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Postmortem: Bohemia Interactive Studios' Operation Flashpoint
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Postmortem: Bohemia Interactive Studios' Operation Flashpoint

December 19, 2001 Article Start Previous Page 3 of 3

What Went Wrong

1.Development cycle much longer than expected. Ironic as it is, we have to start What Went Wrong exactly where we left off with What Went Right. Despite some of the usefulness the extra development time offered us, in the end th cycle was probably too long, and in optimal conditions would have been at least 20 percent shorter. It may have been possible to shorten the cycle, but we experienced various external events or internal missteps that prevented us from accomplishing that.

First of all, some technologies in the game were a bit outdated after more than four years. We didn't know at the outset that the game would be still in development after so long, and we hadn't left time at the end to rework parts of the engine. Some of the criticism of Operation Flashpoint addresses the amount of detail in the textures and some models — and we have to admit that these could have been better.

Furthermore, the excessively long development cycle led to burnout and heavy exhaustion, particularly for the people who had been working on the game since very beginning (the lead programmer, lead artist Jan Hovora, and the team leader). In some cases, we weren't able to sustain some of the features we'd implemented two or more years prior. They just disappeared somehow in the process of reworking parts of the code, and we didn't even notice. Newcomers to the development and testing process never knew such features had ever existed.

The main problem wasn't that the development cycle was too long per se, but that the development was so much longer than we'd expected. Next time, we will work much more diligently to better estimate our development time — and we will probably try to aim higher with the detail of our artwork, even if it seems insanely detailed for present and predicted hardware capabilities.

Bohemia Interactive's in-house motion capture facility has proven very beneficial in creation of lifelike human movement animations.

2.Documentation. Lack of documentation is a common affliction among game developers, but some aspects of this problem were so severe in our case that they are worth mentioning.
While we'd never believed too much in designing the game on paper, the real problem was that we never even had documentation of the things that we'd finished. This situation led to incredible problems in the final stages of development. Many tasks could only be done by one person on the whole team. In other cases, hours were spent trying to investigate how something had originally been meant to work. We recognized these problems and tried to improve them, but apart from a few instances, our effort wasn't really successful.

As the development team grew, the missing documentation was becoming a more serious problem. But the final project deadlines were getting closer as well, so it was nearly impossible to find the time to address the problem.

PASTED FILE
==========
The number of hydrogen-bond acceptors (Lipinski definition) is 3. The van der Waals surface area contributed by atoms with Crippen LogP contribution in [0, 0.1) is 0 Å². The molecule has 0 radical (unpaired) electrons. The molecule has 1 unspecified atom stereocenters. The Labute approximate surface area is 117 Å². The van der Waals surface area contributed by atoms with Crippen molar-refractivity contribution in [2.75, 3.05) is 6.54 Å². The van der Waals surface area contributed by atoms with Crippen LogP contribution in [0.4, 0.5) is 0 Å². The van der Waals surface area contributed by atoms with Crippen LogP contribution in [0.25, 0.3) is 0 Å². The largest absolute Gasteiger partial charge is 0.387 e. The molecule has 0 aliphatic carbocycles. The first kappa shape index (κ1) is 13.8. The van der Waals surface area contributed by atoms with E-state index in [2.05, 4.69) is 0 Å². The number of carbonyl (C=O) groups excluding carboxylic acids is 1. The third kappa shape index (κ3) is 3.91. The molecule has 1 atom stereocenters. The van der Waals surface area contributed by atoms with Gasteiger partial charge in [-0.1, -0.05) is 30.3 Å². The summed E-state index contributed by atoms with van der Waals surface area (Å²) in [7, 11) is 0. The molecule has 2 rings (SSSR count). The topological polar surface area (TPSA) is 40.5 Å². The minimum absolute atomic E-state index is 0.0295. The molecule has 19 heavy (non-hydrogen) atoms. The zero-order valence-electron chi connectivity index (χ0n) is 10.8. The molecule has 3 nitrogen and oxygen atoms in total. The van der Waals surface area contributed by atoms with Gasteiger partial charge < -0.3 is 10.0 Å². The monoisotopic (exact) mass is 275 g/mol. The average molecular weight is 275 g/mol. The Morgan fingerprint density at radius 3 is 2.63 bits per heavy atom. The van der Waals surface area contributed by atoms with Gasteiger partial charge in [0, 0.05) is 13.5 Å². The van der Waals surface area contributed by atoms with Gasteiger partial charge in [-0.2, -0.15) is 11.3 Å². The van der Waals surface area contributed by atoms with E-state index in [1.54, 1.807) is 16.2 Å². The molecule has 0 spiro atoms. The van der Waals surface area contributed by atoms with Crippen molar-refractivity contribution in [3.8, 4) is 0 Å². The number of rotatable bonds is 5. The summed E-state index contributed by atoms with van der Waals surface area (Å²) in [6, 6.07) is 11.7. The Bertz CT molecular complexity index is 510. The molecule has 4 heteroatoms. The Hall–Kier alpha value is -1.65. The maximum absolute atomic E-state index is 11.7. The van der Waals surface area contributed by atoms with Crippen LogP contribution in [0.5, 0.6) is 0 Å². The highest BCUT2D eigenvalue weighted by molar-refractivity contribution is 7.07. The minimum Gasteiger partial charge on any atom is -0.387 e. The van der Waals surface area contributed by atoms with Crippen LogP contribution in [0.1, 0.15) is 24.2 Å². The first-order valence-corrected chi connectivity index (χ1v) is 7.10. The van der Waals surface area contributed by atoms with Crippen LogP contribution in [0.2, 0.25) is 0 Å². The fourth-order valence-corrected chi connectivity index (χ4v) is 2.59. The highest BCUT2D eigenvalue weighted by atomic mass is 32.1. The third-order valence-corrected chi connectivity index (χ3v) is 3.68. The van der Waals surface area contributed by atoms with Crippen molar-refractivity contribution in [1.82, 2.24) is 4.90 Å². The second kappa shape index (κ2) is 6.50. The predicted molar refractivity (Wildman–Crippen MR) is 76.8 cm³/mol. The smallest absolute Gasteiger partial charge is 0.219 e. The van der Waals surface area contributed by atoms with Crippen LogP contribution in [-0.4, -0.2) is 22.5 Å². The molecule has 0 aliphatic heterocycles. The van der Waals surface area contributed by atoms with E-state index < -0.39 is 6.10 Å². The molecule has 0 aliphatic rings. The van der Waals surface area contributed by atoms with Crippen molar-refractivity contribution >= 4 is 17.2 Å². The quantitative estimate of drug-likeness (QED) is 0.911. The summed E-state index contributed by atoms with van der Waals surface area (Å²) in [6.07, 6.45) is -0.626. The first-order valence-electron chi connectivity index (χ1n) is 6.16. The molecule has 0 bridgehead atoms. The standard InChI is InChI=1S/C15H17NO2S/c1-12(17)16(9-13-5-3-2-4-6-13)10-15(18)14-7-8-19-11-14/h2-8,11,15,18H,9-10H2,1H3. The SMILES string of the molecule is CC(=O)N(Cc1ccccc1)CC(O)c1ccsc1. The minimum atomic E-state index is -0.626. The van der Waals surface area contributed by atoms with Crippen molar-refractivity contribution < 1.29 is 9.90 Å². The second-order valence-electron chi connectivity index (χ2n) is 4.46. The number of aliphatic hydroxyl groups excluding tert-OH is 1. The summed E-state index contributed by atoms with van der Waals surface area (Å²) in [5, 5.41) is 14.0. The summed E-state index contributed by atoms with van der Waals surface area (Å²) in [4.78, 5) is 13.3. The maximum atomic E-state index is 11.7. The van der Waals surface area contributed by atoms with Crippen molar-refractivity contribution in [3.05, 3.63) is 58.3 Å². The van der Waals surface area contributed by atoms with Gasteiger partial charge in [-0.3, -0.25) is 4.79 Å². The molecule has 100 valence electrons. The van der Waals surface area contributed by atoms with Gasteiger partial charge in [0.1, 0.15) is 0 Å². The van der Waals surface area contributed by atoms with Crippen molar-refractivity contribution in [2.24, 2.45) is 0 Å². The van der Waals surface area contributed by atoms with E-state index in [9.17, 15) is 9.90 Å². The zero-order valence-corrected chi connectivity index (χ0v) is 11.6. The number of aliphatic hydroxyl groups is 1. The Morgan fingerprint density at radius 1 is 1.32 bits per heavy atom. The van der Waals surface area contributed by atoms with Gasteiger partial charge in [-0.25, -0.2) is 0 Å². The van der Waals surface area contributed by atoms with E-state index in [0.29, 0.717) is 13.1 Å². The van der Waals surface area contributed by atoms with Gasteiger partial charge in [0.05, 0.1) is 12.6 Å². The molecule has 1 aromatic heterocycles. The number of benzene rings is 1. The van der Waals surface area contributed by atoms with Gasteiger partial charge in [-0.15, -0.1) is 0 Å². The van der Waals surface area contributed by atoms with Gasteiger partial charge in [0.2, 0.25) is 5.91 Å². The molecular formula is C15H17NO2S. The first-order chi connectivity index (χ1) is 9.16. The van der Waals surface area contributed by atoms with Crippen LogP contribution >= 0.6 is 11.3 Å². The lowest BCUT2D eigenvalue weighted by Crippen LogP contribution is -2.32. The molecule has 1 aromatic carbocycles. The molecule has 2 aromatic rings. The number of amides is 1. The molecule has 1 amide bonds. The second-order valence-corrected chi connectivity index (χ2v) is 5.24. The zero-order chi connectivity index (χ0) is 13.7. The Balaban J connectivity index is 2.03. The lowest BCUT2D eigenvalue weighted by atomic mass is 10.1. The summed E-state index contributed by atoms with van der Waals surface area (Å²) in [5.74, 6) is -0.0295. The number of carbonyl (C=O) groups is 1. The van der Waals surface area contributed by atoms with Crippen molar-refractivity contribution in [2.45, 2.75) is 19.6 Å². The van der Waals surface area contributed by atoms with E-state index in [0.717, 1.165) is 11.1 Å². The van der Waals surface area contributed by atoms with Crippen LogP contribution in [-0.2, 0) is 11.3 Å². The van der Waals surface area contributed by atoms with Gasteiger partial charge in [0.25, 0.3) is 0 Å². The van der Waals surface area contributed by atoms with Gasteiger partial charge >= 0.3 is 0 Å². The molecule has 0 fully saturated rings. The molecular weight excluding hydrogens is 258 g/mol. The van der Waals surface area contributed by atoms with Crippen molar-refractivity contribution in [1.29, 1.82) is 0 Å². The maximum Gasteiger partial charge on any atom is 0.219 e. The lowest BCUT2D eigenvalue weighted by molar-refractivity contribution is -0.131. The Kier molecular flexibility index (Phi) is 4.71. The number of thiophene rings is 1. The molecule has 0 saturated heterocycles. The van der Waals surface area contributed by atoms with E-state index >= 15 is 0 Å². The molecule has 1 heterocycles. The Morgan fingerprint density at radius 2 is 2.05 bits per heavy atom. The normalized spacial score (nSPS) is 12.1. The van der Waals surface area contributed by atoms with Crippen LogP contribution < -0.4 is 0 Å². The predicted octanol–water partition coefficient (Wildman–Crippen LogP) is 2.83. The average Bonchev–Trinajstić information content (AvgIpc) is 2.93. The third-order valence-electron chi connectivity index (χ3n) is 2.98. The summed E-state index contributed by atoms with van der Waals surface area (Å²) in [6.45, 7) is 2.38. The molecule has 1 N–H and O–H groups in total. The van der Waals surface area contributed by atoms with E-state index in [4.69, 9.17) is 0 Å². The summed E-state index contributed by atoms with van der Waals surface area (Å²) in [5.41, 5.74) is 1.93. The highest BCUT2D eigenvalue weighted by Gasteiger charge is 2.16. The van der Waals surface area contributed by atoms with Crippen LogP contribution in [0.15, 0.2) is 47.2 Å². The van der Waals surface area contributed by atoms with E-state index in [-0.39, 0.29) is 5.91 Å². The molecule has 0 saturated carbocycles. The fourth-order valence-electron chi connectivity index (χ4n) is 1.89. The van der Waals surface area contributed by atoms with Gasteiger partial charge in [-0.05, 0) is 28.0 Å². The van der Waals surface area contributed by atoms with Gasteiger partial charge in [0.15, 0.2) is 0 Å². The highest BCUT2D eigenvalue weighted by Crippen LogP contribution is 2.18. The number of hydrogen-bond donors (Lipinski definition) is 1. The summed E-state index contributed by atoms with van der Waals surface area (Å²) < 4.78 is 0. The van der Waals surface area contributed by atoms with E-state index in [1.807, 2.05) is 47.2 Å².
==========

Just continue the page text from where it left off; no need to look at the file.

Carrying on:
3. Quality assurance. We experienced various problems in communication and cooperation with our publisher. Generally, their focus and assistance in some areas of the production of the game (design suggestions, voice-overs, translation, scriptwriting) were really helpful. But in other areas, we experienced some events and circumstances that slowed down and complicated the game's development rather than moving things forward.

One of the most unsatisfactory areas was the way the QA procedures were managed and designed to work by the publisher. We never succeeded in achieving a common bug database, and the publisher enjoyed an illusory feeling that its QA database really covered the project. The truth was that such a database (even without any direct access for the development team) hardly said anything about the project's status because it covered just small fraction of all the problems we had tried to fix. Even when the publisher dedicated a pretty big testing team to the game, it sometimes seemed something of a waste of time for everyone involved in it.

In the end, we had to largely ignore the publisher's QA reports, because they contained too much useless information and very few real bugs. We tried to focus on very limited external testing managed directly in the very late stages of development to ameliorate this problem — but this approach could hardly replace real, full-time testing of the game.

We admit the situation was very difficult for the QA team as well — in no small part because of the lack of documentation on our side — but we still believe this process could have been handled much better. One of the mistakes we made was assuming that the publisher's QA would be sufficient, so we didn't build a strong testing team in-house. We definitely will find a solution for any future projects, because the way it was done for Operation Flashpoint wasn't satisfactory.

The Head of a tank crew in Oxygen. You can see face of Petr Pechar, one of the artists on Operation Flashpoint, under the helmet (left). A Soviet AKSU rifle shown in Bohemia Interactive's proprietary modeling tool, Oxygen, with direct real-time previewing using the game's engine (right).